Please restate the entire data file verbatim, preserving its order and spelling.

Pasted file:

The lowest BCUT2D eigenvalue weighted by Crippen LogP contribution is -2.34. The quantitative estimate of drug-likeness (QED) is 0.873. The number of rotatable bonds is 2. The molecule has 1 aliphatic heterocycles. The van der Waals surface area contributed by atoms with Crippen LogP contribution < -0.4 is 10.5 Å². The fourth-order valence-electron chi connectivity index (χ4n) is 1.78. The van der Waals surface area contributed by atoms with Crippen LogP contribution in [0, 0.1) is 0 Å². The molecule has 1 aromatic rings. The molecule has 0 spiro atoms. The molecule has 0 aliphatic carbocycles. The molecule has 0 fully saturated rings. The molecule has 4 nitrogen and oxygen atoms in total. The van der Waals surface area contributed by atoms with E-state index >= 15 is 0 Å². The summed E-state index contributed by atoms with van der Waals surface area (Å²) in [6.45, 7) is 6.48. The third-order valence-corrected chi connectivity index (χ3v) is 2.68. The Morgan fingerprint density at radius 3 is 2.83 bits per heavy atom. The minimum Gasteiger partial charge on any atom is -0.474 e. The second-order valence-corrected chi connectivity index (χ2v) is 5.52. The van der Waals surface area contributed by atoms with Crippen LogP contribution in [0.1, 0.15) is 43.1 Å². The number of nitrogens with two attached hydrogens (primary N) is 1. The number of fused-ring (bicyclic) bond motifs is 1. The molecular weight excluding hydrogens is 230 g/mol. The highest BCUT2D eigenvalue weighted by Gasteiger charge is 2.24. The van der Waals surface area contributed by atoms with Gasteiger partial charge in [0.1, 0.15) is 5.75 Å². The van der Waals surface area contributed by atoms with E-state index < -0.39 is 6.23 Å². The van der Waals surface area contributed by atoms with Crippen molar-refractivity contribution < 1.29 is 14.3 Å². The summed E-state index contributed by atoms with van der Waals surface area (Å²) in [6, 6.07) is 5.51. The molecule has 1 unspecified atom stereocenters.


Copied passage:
The lowest BCUT2D eigenvalue weighted by Crippen LogP contribution is -2.34. The quantitative estimate of drug-likeness (QED) is 0.873. The number of rotatable bonds is 2. The molecule has 1 aliphatic heterocycles. The van der Waals surface area contributed by atoms with Crippen LogP contribution < -0.4 is 10.5 Å². The fourth-order valence-electron chi connectivity index (χ4n) is 1.78. The van der Waals surface area contributed by atoms with Crippen LogP contribution in [0, 0.1) is 0 Å². The molecule has 1 aromatic rings. The molecule has 0 spiro atoms. The molecule has 0 aliphatic carbocycles. The molecule has 0 fully saturated rings. The molecule has 4 nitrogen and oxygen atoms in total. The van der Waals surface area contributed by atoms with E-state index >= 15 is 0 Å². The summed E-state index contributed by atoms with van der Waals surface area (Å²) in [6.45, 7) is 6.48. The third-order valence-corrected chi connectivity index (χ3v) is 2.68. The Morgan fingerprint density at radius 3 is 2.83 bits per heavy atom. The minimum Gasteiger partial charge on any atom is -0.474 e. The second-order valence-corrected chi connectivity index (χ2v) is 5.52. The van der Waals surface area contributed by atoms with Crippen LogP contribution in [0.1, 0.15) is 43.1 Å². The number of nitrogens with two attached hydrogens (primary N) is 1. The number of fused-ring (bicyclic) bond motifs is 1. The molecular weight excluding hydrogens is 230 g/mol. The highest BCUT2D eigenvalue weighted by Gasteiger charge is 2.24. The van der Waals surface area contributed by atoms with Gasteiger partial charge in [0.1, 0.15) is 5.75 Å². The van der Waals surface area contributed by atoms with E-state index < -0.39 is 6.23 Å². The van der Waals surface area contributed by atoms with Crippen molar-refractivity contribution < 1.29 is 14.3 Å². The summed E-state index contributed by atoms with van der Waals surface area (Å²) in [6, 6.07) is 5.51. The molecule has 1 unspecified atom stereocenters.